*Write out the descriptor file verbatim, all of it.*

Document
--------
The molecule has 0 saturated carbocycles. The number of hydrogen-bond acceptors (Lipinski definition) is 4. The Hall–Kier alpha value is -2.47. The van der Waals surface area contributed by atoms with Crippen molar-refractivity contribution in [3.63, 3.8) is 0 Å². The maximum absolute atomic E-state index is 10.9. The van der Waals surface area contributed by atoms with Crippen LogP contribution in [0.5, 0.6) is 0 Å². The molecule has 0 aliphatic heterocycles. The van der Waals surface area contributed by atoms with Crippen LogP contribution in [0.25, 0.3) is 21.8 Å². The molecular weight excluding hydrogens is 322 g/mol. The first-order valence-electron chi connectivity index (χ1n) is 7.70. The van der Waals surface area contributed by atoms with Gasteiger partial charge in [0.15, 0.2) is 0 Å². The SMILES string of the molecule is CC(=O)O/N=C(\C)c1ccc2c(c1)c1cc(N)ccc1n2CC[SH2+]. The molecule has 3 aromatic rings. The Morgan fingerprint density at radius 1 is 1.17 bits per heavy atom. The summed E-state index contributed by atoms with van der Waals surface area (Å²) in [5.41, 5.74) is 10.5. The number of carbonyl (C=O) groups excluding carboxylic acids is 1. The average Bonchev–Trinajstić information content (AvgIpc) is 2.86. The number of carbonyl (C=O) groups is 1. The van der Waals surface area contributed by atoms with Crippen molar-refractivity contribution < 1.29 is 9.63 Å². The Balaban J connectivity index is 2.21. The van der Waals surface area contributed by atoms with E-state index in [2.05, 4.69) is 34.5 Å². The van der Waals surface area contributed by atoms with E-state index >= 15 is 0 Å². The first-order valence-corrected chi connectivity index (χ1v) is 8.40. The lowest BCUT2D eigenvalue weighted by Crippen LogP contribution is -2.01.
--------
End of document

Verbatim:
The molecule has 0 saturated carbocycles. The number of hydrogen-bond acceptors (Lipinski definition) is 4. The Hall–Kier alpha value is -2.47. The van der Waals surface area contributed by atoms with Crippen molar-refractivity contribution in [3.63, 3.8) is 0 Å². The maximum absolute atomic E-state index is 10.9. The van der Waals surface area contributed by atoms with Crippen LogP contribution in [0.5, 0.6) is 0 Å². The molecule has 0 aliphatic heterocycles. The van der Waals surface area contributed by atoms with Crippen LogP contribution in [0.25, 0.3) is 21.8 Å². The molecular weight excluding hydrogens is 322 g/mol. The first-order valence-electron chi connectivity index (χ1n) is 7.70. The van der Waals surface area contributed by atoms with Gasteiger partial charge in [0.15, 0.2) is 0 Å². The SMILES string of the molecule is CC(=O)O/N=C(\C)c1ccc2c(c1)c1cc(N)ccc1n2CC[SH2+]. The molecule has 3 aromatic rings. The Morgan fingerprint density at radius 1 is 1.17 bits per heavy atom. The summed E-state index contributed by atoms with van der Waals surface area (Å²) in [5.41, 5.74) is 10.5. The number of carbonyl (C=O) groups excluding carboxylic acids is 1. The average Bonchev–Trinajstić information content (AvgIpc) is 2.86. The number of carbonyl (C=O) groups is 1. The van der Waals surface area contributed by atoms with Crippen molar-refractivity contribution < 1.29 is 9.63 Å². The Balaban J connectivity index is 2.21. The van der Waals surface area contributed by atoms with E-state index in [2.05, 4.69) is 34.5 Å². The van der Waals surface area contributed by atoms with E-state index >= 15 is 0 Å². The first-order valence-corrected chi connectivity index (χ1v) is 8.40. The lowest BCUT2D eigenvalue weighted by Crippen LogP contribution is -2.01.